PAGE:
Why? Well, scaling this feature broadly to other cities is a challenge for even a large company like PayPal. Not only do they have to find the local businesses, but PayPal has to teach them how to use their mobile apps as a payment mechanism. Wouldn’t it be much easier to acquire a company that could help PayPal and eBay do this?

Enter Where, a geo-location service and mobile advertising company that already has millions of active users across many mobile platforms. The apps show local listings for restaurants, bars, merchants, and events, and also suggests places and deals for you based on your location and past behavior. Where also offers a location-based ad network, which allows advertisers to show their mobile ads only to people near their store, or perhaps near a competitor’s store (after the user opts in to see these types of ads). Currently, more than 120,000 retailers, brands and small merchants use Where’s network daily to reach new audiences and deliver real-time foot traffic to their doorstep.

eBay of course acquired Where a few weeks ago, and housed the company within PayPal. Not only does this give PayPal much more of a reach with its payments service, but it gives eBay a platform to to enter into the the local deals market. As Where’s CEO Walt Doyle told us after the acquisition, “eBay is about connecting buyers and sellers and Where is about connecting people with places.” Ebay can now tap into connecting consumers with local businesses and can be a part of the transaction with PayPal.

PayPal also just bought mobile payments startup FigCard, a Boston-based startup that allows merchants to accept mobile payments in stores by using a simple USB device that plugs into the cash register or point-of-sale terminal. All the consumer needs is the Fig app on his or her smart phone. The connection with PayPal is that when consumers setup their payment information, they could add PayPal as a payments option and pay for goods via their mobile phone.

Eliminating the need for an actual wallet has always been a goal for PayPal, and if the company can scale FigCard’s technology (perhaps to many of those merchants using Where?); PayPal could have a stake in the mobile wallet race.

The ‘Pivot’

In the past year, it’s fair to say that eBay and PayPal have spent over $200 million on the acquisitions I mentioned above. That’s a fair chunk of change even for a company that is making billions each year.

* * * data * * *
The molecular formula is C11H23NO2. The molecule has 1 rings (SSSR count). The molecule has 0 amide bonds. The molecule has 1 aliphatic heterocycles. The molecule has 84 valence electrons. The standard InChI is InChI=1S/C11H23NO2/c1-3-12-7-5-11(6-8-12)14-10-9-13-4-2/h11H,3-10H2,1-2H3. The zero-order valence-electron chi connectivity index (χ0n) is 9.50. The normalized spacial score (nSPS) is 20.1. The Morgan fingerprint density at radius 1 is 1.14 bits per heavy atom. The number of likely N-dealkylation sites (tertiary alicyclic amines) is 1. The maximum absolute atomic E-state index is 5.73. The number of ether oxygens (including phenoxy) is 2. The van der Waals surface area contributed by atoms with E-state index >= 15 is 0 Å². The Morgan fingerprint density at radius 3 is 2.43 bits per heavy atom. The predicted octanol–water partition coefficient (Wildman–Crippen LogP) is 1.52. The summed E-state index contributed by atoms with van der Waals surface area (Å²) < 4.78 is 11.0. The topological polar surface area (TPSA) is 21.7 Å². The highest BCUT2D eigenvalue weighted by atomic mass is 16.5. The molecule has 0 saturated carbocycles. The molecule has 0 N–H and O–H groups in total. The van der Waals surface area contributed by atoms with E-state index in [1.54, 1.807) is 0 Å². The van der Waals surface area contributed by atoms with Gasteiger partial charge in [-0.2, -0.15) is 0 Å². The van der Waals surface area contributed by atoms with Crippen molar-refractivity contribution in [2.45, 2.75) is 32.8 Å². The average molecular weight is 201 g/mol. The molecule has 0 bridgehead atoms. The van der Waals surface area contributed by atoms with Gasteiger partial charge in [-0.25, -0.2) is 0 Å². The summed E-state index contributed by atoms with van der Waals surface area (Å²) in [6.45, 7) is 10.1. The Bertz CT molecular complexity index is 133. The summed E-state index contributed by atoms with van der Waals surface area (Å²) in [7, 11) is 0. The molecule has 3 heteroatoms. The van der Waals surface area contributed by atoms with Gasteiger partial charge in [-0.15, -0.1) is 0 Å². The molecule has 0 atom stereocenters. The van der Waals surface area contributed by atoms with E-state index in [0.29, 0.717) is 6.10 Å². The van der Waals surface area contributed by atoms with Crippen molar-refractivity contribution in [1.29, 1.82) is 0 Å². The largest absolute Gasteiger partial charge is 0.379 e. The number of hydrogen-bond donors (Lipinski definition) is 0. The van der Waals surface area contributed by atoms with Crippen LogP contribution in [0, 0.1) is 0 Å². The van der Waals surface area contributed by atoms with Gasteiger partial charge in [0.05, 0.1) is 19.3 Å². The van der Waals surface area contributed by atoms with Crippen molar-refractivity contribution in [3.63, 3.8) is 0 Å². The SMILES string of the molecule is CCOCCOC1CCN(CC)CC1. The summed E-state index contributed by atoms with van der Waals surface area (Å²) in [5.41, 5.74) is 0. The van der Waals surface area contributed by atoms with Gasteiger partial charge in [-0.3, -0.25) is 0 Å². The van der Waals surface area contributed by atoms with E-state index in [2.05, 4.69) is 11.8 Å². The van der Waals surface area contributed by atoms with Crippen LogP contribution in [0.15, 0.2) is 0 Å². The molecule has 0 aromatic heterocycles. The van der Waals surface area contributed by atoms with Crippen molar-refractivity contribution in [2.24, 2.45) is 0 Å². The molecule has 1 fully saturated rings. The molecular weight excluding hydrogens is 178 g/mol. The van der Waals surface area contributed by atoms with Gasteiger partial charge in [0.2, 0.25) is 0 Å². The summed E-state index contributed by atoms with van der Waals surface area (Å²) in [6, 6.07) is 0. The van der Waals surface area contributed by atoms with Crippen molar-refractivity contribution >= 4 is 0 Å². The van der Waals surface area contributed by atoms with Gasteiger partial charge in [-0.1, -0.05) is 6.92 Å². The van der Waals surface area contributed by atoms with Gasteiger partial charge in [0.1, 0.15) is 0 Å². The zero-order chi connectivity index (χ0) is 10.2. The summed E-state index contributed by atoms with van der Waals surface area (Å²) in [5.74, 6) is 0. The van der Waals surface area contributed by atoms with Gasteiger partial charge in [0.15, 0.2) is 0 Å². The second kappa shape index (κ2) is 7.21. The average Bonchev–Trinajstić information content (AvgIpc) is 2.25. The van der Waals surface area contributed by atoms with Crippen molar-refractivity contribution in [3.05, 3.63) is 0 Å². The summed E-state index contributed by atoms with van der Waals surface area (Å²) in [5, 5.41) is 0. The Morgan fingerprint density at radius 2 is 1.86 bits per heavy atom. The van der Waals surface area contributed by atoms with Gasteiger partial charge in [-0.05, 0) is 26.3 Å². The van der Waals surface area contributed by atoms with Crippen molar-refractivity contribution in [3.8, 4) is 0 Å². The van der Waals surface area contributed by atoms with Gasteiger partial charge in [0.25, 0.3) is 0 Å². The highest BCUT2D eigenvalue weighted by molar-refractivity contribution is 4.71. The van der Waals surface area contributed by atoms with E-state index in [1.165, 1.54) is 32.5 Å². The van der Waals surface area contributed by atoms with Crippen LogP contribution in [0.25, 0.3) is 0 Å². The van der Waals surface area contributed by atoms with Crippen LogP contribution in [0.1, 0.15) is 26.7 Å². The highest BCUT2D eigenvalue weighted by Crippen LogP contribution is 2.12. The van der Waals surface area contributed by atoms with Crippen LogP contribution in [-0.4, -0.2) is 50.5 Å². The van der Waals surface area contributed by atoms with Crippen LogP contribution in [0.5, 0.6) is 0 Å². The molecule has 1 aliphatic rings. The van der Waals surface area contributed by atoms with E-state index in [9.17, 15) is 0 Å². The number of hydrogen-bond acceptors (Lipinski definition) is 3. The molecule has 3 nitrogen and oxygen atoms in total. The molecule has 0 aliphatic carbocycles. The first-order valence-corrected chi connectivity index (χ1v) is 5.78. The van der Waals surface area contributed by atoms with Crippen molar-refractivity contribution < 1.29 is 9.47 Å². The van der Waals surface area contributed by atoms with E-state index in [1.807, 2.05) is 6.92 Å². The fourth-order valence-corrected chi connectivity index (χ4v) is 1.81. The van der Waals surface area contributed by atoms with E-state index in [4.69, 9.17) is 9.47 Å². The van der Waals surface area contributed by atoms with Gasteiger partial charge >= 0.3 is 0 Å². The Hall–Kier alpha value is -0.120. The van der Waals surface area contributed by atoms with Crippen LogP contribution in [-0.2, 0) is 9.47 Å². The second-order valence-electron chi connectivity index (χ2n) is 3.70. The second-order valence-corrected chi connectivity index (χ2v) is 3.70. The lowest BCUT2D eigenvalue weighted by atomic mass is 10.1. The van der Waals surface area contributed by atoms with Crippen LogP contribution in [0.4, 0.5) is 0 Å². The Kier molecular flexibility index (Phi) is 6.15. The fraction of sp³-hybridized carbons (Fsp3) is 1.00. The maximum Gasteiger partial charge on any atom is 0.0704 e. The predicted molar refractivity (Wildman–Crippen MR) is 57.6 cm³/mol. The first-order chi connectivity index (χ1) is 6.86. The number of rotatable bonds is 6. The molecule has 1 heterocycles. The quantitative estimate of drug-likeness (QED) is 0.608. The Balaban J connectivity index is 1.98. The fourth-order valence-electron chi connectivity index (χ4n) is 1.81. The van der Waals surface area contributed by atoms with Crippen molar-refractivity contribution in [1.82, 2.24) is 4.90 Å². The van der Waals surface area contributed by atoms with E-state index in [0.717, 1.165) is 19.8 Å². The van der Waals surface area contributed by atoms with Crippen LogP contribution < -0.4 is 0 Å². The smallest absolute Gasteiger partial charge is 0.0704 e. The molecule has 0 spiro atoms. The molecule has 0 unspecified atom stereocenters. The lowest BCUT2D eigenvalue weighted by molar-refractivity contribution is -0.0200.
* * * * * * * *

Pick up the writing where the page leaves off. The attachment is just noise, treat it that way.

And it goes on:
There’s no doubt that eBay is invested heavily in this strategy and believes that the future of the company is based on both online to offline purchases, local and mobile commerce. eBay VP of engineering Dane Glasgow recently told us that one of the challenges for eBay in this strategy is being on the pulse of technology, which is constantly evolving.

But as retail evolves, eBay is shifting its business as well, and it will undoubtedly be interesting to see if the company can connect the dots with all these acquisitions and technologies to create a powerhouse in mobile and local commerce. The challenge is that some of these initiatives aren’t really that complimentary to eBay’s core marketplace and auction business.

While eBay won’t be quitting the auction business anytimesoon, the marketplace business itself isn’t growing as fast as PayPal. PayPal now represents 39 percent of eBay’s total revenue, and nearly made $1 billion in revenue for the company in the first quarter of 2011, up 23 percent from the same quarter in the previous year. Marketplaces brought in $1.5 billion, up 12 percent from the same quarter in 2010.

Pivot is a word that tends to be over-used in the tech world, but in eBay’s case that is exactly what we are witnessing—a major pivot in the company’s business model to local commerce. It’s certainly not easy for any company to “pivot,” especially one as massive as eBay. If it manages to pull this off so late in the game, it could herald a whole new era of growth for the company.

As Glasgow tells us, “it’s a new retail environment, where the convergence of online and offline are coming to life through mobile and local experiences.” Can eBay position itself fast enough to flourish in that environment?”